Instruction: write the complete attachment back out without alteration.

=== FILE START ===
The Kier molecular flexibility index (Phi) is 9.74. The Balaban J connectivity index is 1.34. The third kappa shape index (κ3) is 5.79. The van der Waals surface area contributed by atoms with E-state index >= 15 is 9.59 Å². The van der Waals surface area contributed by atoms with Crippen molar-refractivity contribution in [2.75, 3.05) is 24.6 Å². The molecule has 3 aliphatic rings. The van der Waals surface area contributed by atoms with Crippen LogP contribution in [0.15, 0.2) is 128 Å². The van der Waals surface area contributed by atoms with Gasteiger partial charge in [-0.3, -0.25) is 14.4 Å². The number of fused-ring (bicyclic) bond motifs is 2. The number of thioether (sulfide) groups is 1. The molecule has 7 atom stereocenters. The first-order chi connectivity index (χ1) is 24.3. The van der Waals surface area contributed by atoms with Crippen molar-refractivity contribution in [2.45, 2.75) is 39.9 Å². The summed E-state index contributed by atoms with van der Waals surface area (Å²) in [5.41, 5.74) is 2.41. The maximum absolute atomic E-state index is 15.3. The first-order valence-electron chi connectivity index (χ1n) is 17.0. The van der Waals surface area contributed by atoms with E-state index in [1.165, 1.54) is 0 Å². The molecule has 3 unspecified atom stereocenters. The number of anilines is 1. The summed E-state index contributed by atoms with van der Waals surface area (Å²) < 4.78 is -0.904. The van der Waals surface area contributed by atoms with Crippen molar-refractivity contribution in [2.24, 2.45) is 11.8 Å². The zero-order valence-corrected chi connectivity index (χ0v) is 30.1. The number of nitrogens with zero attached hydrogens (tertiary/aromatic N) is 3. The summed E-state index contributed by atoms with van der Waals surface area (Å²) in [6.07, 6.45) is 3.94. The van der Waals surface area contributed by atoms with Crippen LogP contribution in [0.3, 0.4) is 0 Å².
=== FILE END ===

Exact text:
The Kier molecular flexibility index (Phi) is 9.74. The Balaban J connectivity index is 1.34. The third kappa shape index (κ3) is 5.79. The van der Waals surface area contributed by atoms with E-state index >= 15 is 9.59 Å². The van der Waals surface area contributed by atoms with Crippen molar-refractivity contribution in [2.75, 3.05) is 24.6 Å². The molecule has 3 aliphatic rings. The van der Waals surface area contributed by atoms with Crippen LogP contribution in [0.15, 0.2) is 128 Å². The van der Waals surface area contributed by atoms with Gasteiger partial charge in [-0.3, -0.25) is 14.4 Å². The number of fused-ring (bicyclic) bond motifs is 2. The number of thioether (sulfide) groups is 1. The molecule has 7 atom stereocenters. The first-order chi connectivity index (χ1) is 24.3. The van der Waals surface area contributed by atoms with Crippen molar-refractivity contribution in [2.45, 2.75) is 39.9 Å². The summed E-state index contributed by atoms with van der Waals surface area (Å²) in [5.41, 5.74) is 2.41. The maximum absolute atomic E-state index is 15.3. The first-order valence-electron chi connectivity index (χ1n) is 17.0. The van der Waals surface area contributed by atoms with E-state index in [1.165, 1.54) is 0 Å². The molecule has 3 unspecified atom stereocenters. The number of anilines is 1. The summed E-state index contributed by atoms with van der Waals surface area (Å²) < 4.78 is -0.904. The van der Waals surface area contributed by atoms with Crippen molar-refractivity contribution in [2.24, 2.45) is 11.8 Å². The zero-order valence-corrected chi connectivity index (χ0v) is 30.1. The number of nitrogens with zero attached hydrogens (tertiary/aromatic N) is 3. The summed E-state index contributed by atoms with van der Waals surface area (Å²) in [6.07, 6.45) is 3.94. The van der Waals surface area contributed by atoms with Crippen LogP contribution in [0.3, 0.4) is 0 Å².